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After months of paging through invitations we had a pretty good idea where the hottest party spots were for members of Congress and lobbyist donors. But thanks to lots of hard work cleaning up and standardizing the data in our Party Time database, now we really know.
According to these invitations, Congressional fundraisers in 2008 were clustered in a semicircle around the Capitol building in a handful of Washington private clubs, restaurants, and townhouses. The top 20 most popular partying spots accounted for more than half of the 2,117 events we analyzed. In addition to party-operated venues, a handful of pricey restaurants and private townhouses are the site of most of the festivities. Top restaurants included Johnny’s Half Shell, with 120 events (chosen by Gourmet Magazine in 2000 as one of “America’s Best Restaurants); Charlie Palmer Steak, with 83 (named by Washingtonian as one of the best 100 restaurants in 2008); and Bistro Bis (also in Washingtonian’s top 100), with 79.
Overall, the Sunlight Foundation’s Party Time analysis documented 2,117 events in 2008. That amounts to an average of more than 176 per month or nearly six a day.
The story includes a nice map of local fundraising sites and you’ll find on the same page a link to a scheduled $5,000 per head fundraiser for Colorado Senator and soon-to-be Interior Secretary Ken Salazar. Set for January 2 at the Sonnenalp Resort in Vail.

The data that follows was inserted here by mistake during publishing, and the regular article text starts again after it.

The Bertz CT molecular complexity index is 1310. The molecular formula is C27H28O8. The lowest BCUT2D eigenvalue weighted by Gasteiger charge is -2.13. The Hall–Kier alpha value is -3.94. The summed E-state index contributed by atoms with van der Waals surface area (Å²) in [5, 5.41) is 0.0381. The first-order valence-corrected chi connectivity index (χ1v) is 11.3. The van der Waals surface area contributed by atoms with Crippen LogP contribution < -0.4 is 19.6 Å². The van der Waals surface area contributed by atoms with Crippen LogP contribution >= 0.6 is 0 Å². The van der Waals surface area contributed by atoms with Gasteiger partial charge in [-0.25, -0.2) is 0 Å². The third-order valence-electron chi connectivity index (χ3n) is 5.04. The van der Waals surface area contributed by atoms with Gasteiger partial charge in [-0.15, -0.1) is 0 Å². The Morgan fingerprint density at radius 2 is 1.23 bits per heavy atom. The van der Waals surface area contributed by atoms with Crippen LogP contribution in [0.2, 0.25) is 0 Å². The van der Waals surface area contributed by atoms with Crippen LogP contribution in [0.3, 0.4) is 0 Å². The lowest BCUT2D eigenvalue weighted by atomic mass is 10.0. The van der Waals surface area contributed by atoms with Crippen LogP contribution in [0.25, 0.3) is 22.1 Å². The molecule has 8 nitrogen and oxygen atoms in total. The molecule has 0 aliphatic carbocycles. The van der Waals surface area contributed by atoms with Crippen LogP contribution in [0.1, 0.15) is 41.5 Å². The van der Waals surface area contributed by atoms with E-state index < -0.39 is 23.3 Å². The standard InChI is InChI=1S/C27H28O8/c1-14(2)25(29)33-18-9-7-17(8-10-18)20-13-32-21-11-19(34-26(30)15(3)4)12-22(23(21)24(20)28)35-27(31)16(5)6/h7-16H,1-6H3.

More from Ken Silverstein:
Commentary — November 17, 2015, 6:41 pm
The Clintons’ so-called charitable enterprise has served as a vehicle to launder money and to enrich family friends.
Rank of Richard Nixon masks among the top U.S. costumer’s best-selling political masks over the last five years:
A small meteorite injured an adolescent German.
It was reported that House Minority Leader Nancy Pelosi called Trump to discuss issues relating to women and families, and Trump handed the phone to his daughter.
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"It is an interesting and somewhat macabre parlor game to play at a large gathering of one’s acquaintances: to speculate who in a showdown would go Nazi. By now, I think I know. I have gone through the experience many times—in Germany, in Austria, and in France. I have come to know the types: the born Nazis, the Nazis whom democracy itself has created, the certain-to-be fellow-travelers. And I also know those who never, under any conceivable circumstances, would become Nazis."